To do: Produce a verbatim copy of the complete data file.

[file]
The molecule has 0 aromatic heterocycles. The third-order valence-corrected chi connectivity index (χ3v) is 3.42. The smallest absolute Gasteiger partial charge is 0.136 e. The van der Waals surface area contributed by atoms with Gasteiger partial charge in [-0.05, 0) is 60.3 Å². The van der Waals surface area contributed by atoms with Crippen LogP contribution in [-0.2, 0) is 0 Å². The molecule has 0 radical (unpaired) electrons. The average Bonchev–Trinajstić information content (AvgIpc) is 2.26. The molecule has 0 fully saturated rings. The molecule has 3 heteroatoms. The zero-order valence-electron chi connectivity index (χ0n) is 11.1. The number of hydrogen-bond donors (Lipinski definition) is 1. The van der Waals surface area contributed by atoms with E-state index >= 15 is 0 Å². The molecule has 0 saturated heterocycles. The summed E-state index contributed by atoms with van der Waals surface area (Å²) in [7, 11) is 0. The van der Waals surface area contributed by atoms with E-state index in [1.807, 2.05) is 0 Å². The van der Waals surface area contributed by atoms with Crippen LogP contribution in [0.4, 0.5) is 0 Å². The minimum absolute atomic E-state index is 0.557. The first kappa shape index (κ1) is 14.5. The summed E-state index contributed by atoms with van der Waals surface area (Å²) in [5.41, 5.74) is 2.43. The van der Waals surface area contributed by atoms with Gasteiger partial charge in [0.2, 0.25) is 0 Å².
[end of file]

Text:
The molecule has 0 aromatic heterocycles. The third-order valence-corrected chi connectivity index (χ3v) is 3.42. The smallest absolute Gasteiger partial charge is 0.136 e. The van der Waals surface area contributed by atoms with Gasteiger partial charge in [-0.05, 0) is 60.3 Å². The van der Waals surface area contributed by atoms with Crippen LogP contribution in [-0.2, 0) is 0 Å². The molecule has 0 radical (unpaired) electrons. The average Bonchev–Trinajstić information content (AvgIpc) is 2.26. The molecule has 0 fully saturated rings. The molecule has 3 heteroatoms. The zero-order valence-electron chi connectivity index (χ0n) is 11.1. The number of hydrogen-bond donors (Lipinski definition) is 1. The van der Waals surface area contributed by atoms with E-state index >= 15 is 0 Å². The molecule has 0 saturated heterocycles. The summed E-state index contributed by atoms with van der Waals surface area (Å²) in [7, 11) is 0. The van der Waals surface area contributed by atoms with E-state index in [1.807, 2.05) is 0 Å². The van der Waals surface area contributed by atoms with Crippen LogP contribution in [0.4, 0.5) is 0 Å². The minimum absolute atomic E-state index is 0.557. The first kappa shape index (κ1) is 14.5. The summed E-state index contributed by atoms with van der Waals surface area (Å²) in [5.41, 5.74) is 2.43. The van der Waals surface area contributed by atoms with Gasteiger partial charge in [0.2, 0.25) is 0 Å².